They called themselves names like Shai and Kel and Shia and Chen. These weren't their real names. They were Zendik names.
Maybe you ran into these strangeoids hawking newsprint zines or audiotapes along Himmarshie or at the Las Olas Riverfront. Twentysomething societal dropouts with an eerie glint in their eyes, they spoke of this polluted world, of slaving for the man, of dying for an escape. Well, they apparently found one and slipped quietly out of this area.
The Zendiks seemed driven, focused not so much on recruiting you as on getting you to buy their wares. But if you seemed to be a lost soul -- meaning one of them -- maybe they invited you to visit their utopian retreat up the coast near Vero Beach. Why didn't you take them up on the offer? By now you'll have missed your chance at full Zendikism.
The members of the Zendik Farm have left the state of Florida. After more than three decades spent migrating across the country, from California to Texas to Florida, the Zendiks say they've finally found a home -- near Asheville, North Carolina. Founded in 1969 by a beatnik poet, philosopher, musician, and bookie who calls himself Wulf Zendik, the group follows a set of ecological principles known as "Ecolibrium." They call themselves eco-terrorists, and four years ago Wulf Zendik told CNN they were prepared to kill for the environment. And we thought they seemed like such nice kids.
After seven long years of courtroom brawling, perennial pain in the Broward school board's rear Andy Greene finally seemed on the verge of financial vindication.
His overwhelming obsession to make the school board pay for discrediting him right before an election was over. But some things refuse to die.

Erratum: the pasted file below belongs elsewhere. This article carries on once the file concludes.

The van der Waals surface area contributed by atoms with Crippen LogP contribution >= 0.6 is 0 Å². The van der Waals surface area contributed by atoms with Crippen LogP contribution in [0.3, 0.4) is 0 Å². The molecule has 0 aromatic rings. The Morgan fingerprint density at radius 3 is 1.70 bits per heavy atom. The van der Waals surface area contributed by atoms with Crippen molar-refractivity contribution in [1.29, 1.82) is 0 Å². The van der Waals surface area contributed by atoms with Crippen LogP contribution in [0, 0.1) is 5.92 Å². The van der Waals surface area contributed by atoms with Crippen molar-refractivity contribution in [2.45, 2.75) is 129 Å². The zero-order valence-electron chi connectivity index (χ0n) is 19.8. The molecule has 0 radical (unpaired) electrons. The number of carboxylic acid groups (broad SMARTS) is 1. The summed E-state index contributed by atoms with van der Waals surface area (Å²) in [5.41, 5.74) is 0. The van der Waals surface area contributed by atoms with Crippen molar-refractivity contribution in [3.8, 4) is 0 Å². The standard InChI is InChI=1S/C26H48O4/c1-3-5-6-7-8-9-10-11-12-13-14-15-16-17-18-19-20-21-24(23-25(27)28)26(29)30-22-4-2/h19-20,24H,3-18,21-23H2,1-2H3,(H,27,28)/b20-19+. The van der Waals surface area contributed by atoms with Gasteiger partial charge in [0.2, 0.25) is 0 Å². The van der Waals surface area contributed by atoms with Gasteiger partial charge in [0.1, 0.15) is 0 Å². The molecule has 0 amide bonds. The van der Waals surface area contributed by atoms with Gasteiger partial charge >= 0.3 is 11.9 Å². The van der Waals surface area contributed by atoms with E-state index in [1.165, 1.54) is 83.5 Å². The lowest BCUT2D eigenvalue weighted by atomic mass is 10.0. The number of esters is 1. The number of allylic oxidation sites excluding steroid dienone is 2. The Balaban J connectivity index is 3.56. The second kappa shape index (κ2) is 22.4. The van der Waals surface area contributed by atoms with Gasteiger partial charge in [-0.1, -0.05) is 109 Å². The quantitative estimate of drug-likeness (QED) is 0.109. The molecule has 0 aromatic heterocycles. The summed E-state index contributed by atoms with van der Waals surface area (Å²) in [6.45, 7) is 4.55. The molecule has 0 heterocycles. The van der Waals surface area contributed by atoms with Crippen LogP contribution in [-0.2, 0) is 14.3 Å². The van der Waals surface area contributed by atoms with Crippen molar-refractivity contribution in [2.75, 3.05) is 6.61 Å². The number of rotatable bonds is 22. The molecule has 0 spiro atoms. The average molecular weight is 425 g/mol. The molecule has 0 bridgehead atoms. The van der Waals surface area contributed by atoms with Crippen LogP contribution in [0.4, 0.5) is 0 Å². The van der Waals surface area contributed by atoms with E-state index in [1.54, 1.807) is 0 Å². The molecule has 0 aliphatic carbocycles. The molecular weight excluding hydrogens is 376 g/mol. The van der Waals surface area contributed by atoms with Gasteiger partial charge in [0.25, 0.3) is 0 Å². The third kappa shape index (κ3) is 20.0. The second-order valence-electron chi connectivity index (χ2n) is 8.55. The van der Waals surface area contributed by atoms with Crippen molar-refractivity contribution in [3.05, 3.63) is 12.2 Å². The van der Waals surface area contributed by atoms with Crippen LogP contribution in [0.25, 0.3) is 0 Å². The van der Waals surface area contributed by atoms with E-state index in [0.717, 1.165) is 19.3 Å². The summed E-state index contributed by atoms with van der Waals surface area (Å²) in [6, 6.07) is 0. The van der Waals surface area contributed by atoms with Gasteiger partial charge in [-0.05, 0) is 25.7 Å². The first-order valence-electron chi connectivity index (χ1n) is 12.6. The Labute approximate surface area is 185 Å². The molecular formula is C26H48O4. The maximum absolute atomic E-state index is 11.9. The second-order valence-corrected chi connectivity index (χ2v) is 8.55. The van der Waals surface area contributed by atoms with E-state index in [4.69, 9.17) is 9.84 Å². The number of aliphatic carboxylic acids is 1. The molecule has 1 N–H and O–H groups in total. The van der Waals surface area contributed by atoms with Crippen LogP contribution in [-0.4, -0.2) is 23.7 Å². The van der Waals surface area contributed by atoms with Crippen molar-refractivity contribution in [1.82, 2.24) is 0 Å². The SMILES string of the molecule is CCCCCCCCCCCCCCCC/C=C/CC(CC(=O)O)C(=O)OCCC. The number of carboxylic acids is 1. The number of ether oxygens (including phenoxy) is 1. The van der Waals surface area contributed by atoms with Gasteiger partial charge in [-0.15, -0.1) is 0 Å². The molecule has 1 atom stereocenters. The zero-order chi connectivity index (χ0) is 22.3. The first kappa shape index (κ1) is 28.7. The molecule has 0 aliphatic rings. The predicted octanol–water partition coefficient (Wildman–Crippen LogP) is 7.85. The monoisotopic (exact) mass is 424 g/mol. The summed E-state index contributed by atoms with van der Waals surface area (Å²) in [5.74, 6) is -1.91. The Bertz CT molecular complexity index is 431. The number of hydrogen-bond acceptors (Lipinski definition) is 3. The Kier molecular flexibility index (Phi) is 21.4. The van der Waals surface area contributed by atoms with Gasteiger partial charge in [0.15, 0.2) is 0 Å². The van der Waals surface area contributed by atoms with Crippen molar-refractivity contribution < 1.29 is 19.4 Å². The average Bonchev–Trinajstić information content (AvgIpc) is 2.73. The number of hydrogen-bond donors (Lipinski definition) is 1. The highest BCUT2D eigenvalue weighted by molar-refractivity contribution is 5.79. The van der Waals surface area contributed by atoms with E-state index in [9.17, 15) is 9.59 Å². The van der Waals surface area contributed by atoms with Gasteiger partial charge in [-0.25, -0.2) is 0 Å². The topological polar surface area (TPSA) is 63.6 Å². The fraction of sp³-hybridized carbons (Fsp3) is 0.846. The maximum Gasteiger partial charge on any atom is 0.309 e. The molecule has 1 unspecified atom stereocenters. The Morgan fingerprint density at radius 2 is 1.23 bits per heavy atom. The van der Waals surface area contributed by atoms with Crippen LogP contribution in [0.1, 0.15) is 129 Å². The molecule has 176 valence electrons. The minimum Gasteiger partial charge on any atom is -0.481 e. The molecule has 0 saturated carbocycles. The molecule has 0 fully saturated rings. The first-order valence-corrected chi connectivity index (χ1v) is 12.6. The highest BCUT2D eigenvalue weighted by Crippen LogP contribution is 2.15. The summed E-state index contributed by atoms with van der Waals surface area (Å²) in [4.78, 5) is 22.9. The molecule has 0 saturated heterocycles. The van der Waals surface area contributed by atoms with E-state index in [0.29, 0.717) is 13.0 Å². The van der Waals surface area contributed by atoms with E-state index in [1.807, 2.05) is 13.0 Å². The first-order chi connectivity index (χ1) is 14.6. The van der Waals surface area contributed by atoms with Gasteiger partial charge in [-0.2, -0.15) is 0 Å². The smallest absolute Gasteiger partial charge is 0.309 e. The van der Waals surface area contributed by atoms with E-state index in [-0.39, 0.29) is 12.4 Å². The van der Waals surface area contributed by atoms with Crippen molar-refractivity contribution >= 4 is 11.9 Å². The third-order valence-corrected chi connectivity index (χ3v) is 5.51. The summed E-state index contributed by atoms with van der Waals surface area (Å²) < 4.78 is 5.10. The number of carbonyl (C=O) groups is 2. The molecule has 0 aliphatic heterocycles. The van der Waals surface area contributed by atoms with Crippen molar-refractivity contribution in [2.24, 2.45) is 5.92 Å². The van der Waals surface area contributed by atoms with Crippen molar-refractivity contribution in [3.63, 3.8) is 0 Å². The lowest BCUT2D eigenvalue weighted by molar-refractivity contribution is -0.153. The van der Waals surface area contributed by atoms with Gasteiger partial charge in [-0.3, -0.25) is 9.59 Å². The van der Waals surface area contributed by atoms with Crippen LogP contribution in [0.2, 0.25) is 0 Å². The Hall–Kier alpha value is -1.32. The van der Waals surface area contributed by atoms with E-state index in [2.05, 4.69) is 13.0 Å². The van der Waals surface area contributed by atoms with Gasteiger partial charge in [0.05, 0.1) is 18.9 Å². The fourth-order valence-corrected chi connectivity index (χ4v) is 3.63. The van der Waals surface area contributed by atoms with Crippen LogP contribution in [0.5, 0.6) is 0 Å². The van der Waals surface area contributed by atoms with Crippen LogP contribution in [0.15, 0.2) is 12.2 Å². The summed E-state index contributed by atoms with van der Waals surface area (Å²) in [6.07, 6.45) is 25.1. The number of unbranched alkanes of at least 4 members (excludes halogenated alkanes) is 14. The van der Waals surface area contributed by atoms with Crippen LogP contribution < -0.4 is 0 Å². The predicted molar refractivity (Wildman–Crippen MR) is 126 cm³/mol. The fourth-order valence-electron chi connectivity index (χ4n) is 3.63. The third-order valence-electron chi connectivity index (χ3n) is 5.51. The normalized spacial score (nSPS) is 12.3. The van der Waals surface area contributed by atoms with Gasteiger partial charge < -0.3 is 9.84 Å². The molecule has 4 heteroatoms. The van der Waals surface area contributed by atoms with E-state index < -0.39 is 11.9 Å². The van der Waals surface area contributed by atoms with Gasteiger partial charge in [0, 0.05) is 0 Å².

A panel of appeals court judges ruled that the former teacher's privacy had been invaded when his 1992 bid for a school board seat was derailed by school officials who leaked his psychiatric records to a Miami Herald reporter only days before the election.
Greene's victory, though, turned out to be not much of a victory at all, monetarily speaking. Because of state caps on awards against quasi-governmental agencies like the school board, the judges found Greene was entitled to only $100,000 in damages, less than an eighth of the $850,000 a jury awarded him two years ago.
The money is barely enough to pay off one of his three lawyers and is certainly not enough to keep Greene quiet. "It's a victory but it's not," he said the day after the verdict. "This isn't over by a long shot." The unemployed teacher whose life has become consumed by court cases says, of course, he won't rest until he gets every last cent that's coming to him, even if it means calling in Court TV and personally taking his case all the way to the governor's office! "You'd think they'd want to pay me off so we can all move on with our lives," he laments. "They have millions in insurance, but if they're going to be obstinate and nasty, we'll just have to go to the legislature." And they thought they were busy last session.
-- as told to Tom Walsh
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